This ruler was originally handed down to an aunt on my (English) mother's side of the family. One side is a standard ruler in inches but, curiously, the other side is unlike anything I've been able to find on Google images.
One side has inches. Many such such rulers can be found on the internet.
The other side seems to be for prices (lettering includes L S D, presumably pounds, shillings, pence).
This close up shows D and L on one section, then S and D on the other.
Resolution and contrast are not ideal. The faint numbers in the 'S' column between the very clear '17' and '11' on the upper half appear to be 19-2-4-6-9.
The wooden folding ruler also shown here is a Rabone Boxwood N°1380 (of no particular value or interest I think).
The earliest known owner was a great aunt (born 1876, died 1941); we don't know who (if anyone) owned it before her or how she obtained it. Nor do we know anything about her, other than that she had several brothers and that she never married. This great aunt's father (b.1831, d.1904) was a member of FRIBA (Fellow of the Royal Institute of British Architects).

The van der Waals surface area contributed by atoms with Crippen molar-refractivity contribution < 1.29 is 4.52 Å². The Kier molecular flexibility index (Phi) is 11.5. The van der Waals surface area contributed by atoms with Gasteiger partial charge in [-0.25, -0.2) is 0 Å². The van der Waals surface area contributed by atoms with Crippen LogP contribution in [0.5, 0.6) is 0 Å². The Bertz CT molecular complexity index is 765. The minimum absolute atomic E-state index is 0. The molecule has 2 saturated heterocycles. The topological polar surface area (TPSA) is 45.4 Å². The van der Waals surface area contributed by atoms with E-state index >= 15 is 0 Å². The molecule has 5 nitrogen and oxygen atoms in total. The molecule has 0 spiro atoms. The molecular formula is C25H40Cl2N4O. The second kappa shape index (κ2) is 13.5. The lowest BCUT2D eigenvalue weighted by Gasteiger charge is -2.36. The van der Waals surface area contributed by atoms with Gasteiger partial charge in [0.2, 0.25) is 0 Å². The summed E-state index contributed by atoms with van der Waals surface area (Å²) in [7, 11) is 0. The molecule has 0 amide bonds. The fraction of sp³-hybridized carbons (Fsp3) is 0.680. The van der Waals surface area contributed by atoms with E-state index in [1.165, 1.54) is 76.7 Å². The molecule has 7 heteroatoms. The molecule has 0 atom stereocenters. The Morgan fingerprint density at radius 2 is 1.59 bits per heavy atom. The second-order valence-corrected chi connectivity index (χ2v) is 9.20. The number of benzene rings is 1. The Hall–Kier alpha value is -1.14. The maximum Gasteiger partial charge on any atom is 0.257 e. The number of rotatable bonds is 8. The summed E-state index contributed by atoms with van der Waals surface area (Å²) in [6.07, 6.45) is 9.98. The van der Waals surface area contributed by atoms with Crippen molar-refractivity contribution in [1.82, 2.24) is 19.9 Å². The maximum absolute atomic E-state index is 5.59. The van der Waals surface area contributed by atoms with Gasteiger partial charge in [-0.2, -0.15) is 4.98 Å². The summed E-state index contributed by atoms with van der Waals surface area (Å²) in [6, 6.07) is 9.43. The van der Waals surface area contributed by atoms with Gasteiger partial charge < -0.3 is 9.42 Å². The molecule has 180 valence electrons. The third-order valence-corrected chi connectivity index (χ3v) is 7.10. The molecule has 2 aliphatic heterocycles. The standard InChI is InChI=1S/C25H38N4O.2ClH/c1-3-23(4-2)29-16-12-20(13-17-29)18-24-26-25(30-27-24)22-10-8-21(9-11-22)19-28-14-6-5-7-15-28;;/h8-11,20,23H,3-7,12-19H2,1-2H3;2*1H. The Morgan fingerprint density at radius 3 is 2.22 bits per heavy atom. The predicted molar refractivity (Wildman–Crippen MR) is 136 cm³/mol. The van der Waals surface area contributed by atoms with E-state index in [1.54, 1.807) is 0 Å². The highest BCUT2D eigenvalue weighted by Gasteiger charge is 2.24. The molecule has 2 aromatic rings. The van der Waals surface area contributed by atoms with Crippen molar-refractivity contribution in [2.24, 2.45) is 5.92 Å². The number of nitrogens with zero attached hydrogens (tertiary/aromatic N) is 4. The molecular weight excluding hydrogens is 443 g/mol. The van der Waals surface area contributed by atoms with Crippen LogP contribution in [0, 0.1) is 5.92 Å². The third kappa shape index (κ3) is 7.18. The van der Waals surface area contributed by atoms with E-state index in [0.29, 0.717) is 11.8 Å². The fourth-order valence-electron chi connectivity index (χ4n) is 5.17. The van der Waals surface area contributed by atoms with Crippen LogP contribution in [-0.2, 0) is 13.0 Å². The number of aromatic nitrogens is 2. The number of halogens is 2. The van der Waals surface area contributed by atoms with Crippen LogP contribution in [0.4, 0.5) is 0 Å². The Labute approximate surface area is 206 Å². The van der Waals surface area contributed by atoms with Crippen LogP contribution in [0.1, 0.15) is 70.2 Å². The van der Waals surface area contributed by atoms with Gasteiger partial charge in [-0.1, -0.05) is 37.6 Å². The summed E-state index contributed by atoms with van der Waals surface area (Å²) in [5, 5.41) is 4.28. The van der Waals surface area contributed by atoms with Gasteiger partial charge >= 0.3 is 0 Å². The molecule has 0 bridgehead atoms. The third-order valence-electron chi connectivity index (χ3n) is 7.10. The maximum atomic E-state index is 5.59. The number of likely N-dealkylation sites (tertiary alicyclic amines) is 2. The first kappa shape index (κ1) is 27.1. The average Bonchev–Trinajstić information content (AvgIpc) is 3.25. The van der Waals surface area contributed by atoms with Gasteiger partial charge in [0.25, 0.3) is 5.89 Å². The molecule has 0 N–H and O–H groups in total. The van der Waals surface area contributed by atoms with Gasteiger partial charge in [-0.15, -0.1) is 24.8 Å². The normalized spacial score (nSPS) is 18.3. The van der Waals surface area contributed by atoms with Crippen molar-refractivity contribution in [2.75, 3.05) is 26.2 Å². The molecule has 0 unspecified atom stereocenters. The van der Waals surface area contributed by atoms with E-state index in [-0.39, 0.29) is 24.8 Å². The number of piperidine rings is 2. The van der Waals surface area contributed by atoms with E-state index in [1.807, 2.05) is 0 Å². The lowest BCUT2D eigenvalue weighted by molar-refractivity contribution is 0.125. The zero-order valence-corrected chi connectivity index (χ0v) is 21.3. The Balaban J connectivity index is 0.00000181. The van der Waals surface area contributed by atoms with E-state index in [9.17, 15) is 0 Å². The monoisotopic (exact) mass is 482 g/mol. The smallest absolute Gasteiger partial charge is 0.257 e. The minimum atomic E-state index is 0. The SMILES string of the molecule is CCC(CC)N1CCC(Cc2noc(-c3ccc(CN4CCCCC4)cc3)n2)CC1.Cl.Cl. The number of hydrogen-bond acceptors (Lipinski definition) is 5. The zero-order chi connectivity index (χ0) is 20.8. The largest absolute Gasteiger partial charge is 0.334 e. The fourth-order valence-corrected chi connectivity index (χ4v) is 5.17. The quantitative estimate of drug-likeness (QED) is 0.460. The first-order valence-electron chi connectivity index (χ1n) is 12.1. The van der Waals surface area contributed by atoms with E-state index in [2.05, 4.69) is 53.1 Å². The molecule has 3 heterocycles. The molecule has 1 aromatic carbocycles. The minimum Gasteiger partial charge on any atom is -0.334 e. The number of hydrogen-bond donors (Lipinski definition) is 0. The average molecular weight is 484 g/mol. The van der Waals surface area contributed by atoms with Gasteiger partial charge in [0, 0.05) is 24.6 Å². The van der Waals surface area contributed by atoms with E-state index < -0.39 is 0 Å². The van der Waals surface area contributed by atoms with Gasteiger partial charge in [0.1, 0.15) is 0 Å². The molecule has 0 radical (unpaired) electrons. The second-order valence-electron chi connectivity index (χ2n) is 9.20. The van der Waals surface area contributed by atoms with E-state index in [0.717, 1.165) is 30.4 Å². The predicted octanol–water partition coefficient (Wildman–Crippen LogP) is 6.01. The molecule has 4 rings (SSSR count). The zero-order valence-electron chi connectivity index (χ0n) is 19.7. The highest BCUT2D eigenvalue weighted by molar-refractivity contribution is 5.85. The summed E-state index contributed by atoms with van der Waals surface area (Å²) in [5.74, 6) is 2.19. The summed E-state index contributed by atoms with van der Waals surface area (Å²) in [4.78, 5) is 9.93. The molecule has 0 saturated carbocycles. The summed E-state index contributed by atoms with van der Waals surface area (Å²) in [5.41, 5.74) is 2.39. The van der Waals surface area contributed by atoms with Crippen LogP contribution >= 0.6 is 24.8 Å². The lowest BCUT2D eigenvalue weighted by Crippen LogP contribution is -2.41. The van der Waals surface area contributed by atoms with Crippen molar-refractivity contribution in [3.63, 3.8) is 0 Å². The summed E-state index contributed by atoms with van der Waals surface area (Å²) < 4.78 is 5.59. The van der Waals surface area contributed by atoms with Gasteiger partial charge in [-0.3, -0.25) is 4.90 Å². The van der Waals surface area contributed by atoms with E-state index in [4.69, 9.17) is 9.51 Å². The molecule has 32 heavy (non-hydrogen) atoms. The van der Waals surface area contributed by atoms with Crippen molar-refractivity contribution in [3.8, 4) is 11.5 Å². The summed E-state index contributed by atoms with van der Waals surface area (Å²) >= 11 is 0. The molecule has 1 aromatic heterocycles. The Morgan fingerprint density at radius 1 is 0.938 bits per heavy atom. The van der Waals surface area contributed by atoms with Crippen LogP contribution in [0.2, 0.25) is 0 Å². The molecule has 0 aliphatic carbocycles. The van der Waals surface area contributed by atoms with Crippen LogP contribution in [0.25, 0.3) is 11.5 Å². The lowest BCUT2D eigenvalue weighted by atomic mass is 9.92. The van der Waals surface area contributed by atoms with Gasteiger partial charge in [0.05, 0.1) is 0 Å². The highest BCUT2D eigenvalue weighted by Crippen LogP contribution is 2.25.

The ruler is ivory and has, in tiny letters on one side, the name Joseph Mackness. It is unclear if this is the name of manufacturer (Googling hasn't turned up any manufacturers of this name) or the original owner. There are some people with the name Joseph Mackness on Ancestry.com but none seem to fit the likely time-frame (Victorian or Edwardian), and there are no known Macknesses in our family.
Given the numerous examples of ivory and bone folding 'rulers' that can be found online, many for different purposes / professions, it is puzzling that I can't find any examples with D and L S D. This might indicate that it is quite rare, which seems strange if its function was related to prices; (presumably) many thousands of shopkeepers, customs officers etc. would have found it useful, which means it shouldn't be rare.
One explanation suggested by a family member is that it is a presentation item, souvenir or retirement gift, never intended for actual use.
Was this folding 'ruler' used by shopkeepers, customs officers or some other profession? Or is it a presentation item or souvenir?
I'd also be interested if anyone could put a narrower date range on it than (I think) Victorian to Edwardian.